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Zimbabwe Short of AIDS Drugs

Economic crisis and poverty mean that 95% of patients who need the medicine cannot get it.

December 25, 2005|Robyn Dixon | Times Staff Writer

BULAWAYO, Zimbabwe — When they named their daughter Progress, the parents showed a touching faith in the future. But six years later, she has lost them both to AIDS.

With no one willing to care for her, Progress Sibanda lives in a nursing home filled with terminally ill AIDS patients in Bulawayo, Zimbabwe's second-largest city.

The girl has no visitors and few possessions -- the clothes she stands in and a comb her father gave her before he died this year. She never shows any emotion, the staff says.

The medical staff says Progress displays symptoms typical of AIDS, but because of their lack of resources she has never had an HIV test, let alone lifesaving antiretroviral medicines. Treatment at a private clinic costs an average of $50 a month, according to the United Nations.

Zimbabwe has one of the highest HIV/AIDS rates in the world. About 1.8 million people between the ages of 15 and 49, more than 20% of the population, are infected. That's down from 24% two years ago, a recent U.N. study found, partly because of changes in sexual behavior.

The country's economic collapse, with hyperinflation of more than 500% and unemployment estimated by trade unions at 70%, has left critical shortages in all basic areas. Food and fuel are scarce, and so are medicines -- particularly antiretroviral drugs that can save the lives of AIDS patients.

According to the World Health Organization, 95% of Zimbabweans who need antiretrovirals cannot get them.

Zimbabwean health officials blame the lack of antiretroviral medicines on the country's shortage of foreign exchange. The currency shortage has prevented a local manufacturer from importing components of the drugs, they say.

In addition, Finance Minister Herbert Murerwa said recently that most equipment at state hospitals was out of order or obsolete.

Despite Zimbabwe's high HIV/AIDS rate, the country has not received much international aid for the crisis -- until recently, it amounted to $4 per HIV-infected person a year, compared with $74 for the rest of southern Africa. (The U.N.'s Global Fund to Fight AIDS, Tuberculosis and Malaria said Zimbabwe's application for aid was initially rejected because it did not meet requirements.) In April, the Global Fund announced a $10.3-million grant for AIDS programs, followed by an additional $62 million in October.

Zimbabwe's economic crisis and the AIDS pandemic have left the nation with one of the lowest life expectancy figures -- 38 years -- in Africa; only Swaziland and Lesotho fare worse. Since 1990, Zimbabwe has seen the steepest rise in mortality rates for children younger than 5: a 50% surge to 113 deaths per 1,000 boys and 133 per 1,000 girls. According to UNICEF, one child dies of AIDS every 15 minutes in Zimbabwe.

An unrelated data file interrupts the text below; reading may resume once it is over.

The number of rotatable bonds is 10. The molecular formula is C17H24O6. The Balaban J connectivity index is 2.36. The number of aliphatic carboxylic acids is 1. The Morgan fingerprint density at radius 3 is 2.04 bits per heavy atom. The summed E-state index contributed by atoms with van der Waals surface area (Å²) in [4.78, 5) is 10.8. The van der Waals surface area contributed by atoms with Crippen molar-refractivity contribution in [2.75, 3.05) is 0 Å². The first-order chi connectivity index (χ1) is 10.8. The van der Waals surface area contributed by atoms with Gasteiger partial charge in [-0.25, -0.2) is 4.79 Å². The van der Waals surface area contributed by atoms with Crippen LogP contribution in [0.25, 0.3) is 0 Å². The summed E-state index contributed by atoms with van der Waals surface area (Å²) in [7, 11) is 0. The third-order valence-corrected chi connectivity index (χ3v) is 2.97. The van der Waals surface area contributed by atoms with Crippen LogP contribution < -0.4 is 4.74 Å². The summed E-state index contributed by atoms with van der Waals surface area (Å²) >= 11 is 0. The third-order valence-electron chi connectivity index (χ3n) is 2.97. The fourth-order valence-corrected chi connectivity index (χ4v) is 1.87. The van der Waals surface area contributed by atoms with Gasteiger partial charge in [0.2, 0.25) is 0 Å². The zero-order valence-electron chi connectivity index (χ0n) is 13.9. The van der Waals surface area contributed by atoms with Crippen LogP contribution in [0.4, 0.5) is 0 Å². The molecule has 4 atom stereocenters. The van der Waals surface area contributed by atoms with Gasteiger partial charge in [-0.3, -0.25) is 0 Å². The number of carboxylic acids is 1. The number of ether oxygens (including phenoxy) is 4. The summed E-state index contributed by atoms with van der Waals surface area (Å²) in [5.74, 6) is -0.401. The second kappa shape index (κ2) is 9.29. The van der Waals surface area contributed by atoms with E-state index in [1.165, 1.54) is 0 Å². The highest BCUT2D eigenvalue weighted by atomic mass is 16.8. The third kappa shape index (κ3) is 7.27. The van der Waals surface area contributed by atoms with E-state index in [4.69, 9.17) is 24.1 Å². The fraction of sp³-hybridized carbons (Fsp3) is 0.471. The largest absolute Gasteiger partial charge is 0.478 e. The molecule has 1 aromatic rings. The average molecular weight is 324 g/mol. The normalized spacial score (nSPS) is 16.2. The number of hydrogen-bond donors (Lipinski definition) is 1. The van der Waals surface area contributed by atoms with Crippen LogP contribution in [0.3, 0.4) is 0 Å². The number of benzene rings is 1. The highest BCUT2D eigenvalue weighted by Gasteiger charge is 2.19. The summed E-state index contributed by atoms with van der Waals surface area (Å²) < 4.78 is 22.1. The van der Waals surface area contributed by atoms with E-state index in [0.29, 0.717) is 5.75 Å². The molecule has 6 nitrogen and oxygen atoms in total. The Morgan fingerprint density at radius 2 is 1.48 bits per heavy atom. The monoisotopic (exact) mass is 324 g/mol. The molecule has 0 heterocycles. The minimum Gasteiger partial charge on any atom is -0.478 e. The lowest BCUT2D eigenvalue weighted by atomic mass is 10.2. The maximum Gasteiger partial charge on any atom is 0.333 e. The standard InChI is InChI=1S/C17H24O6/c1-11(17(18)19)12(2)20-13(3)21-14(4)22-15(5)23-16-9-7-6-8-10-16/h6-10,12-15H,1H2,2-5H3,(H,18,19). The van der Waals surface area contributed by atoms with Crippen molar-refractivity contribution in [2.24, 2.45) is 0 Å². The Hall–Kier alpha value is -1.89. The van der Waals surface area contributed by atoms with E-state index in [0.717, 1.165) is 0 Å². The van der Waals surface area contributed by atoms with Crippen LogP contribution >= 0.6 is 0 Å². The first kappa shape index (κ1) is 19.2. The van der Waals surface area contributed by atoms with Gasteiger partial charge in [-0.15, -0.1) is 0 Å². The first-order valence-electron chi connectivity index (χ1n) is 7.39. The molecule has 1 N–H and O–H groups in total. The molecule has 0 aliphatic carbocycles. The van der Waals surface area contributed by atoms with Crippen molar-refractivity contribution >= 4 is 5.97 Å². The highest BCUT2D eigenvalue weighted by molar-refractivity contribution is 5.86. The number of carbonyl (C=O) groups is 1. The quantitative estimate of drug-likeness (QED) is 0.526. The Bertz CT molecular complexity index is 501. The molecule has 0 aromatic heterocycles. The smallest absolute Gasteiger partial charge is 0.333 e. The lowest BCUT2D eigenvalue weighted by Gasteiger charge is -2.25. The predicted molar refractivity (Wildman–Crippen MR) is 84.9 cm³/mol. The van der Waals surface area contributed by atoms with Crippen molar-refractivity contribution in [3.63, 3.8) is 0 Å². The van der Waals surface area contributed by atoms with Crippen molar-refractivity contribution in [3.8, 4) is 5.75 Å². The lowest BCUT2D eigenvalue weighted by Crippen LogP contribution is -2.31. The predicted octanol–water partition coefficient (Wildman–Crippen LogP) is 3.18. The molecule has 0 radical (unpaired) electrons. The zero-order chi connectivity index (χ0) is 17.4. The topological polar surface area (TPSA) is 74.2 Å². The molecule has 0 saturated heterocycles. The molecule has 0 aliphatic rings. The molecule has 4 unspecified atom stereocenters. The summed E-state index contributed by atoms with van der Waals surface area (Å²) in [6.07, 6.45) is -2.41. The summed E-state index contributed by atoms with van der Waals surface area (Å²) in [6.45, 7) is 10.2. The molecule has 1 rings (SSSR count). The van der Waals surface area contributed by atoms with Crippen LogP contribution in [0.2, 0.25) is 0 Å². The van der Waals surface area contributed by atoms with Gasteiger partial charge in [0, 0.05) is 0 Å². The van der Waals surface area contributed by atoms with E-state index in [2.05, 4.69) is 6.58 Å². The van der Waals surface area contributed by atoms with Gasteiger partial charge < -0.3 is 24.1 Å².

Nurse Priscilla Mac-Isaac said Progress Sibanda's relatives rejected her three months ago, knowing that keeping her would soon mean unaffordable medical bills, and probably funeral costs down the line.

"My granny used to come, but she's no longer coming. No one's coming. I'm not even thinking about my granny," the child whispered. "I don't want to see her."

Thembelihle House, where Progress lives, is a charity institution set up in 2003 as a halfway house for HIV patients referred by the city's hospitals. But it has become a largely terminal-care facility. Few patients recover and go home, because they can't afford the antiretroviral medicines that might save them.

A ward full of dying people is no place for a child. Progress recently fell ill with pneumonia, and doctors fear she will get other AIDS-related infections unless she gets the antiretrovirals.

Asked about the child's future, Mac-Isaac looked grave and shook her head.

"It's only that I can't afford it, otherwise I would adopt her," she said. "All she needs is somebody to take her in and provide for her. But people cannot afford nutrition for their own children.

"She needs to be commenced on antiretrovirals, before something very bad happens to her. But we are unable to do that at the moment," she said, explaining there was no staff available to escort Progress to and from a treatment clinic.

Thembelihle House, which relies on private donors, can accommodate 70 patients but can afford only a skeleton staff to care for only 17 people.

"It's extremely difficult working here. Each patient has a unique story which is quite heartbreaking," Mac-Isaac said. "There are just a few who have a straightforward life and everybody around them."

Thin and frail, Tsepi Ndlodu, 18, another patient at Thembelihle, became infected with the human immunodeficiency virus when she was raped in 2003. She didn't report the crime, terrified of taunts and shame.

Her mother died in 1999, and she has no father. When she fell ill and sought treatment at hospitals and clinics in Bulawayo last year, no one told her about antiretroviral drugs and what they could do. Like most people, she has no way to buy the medications.

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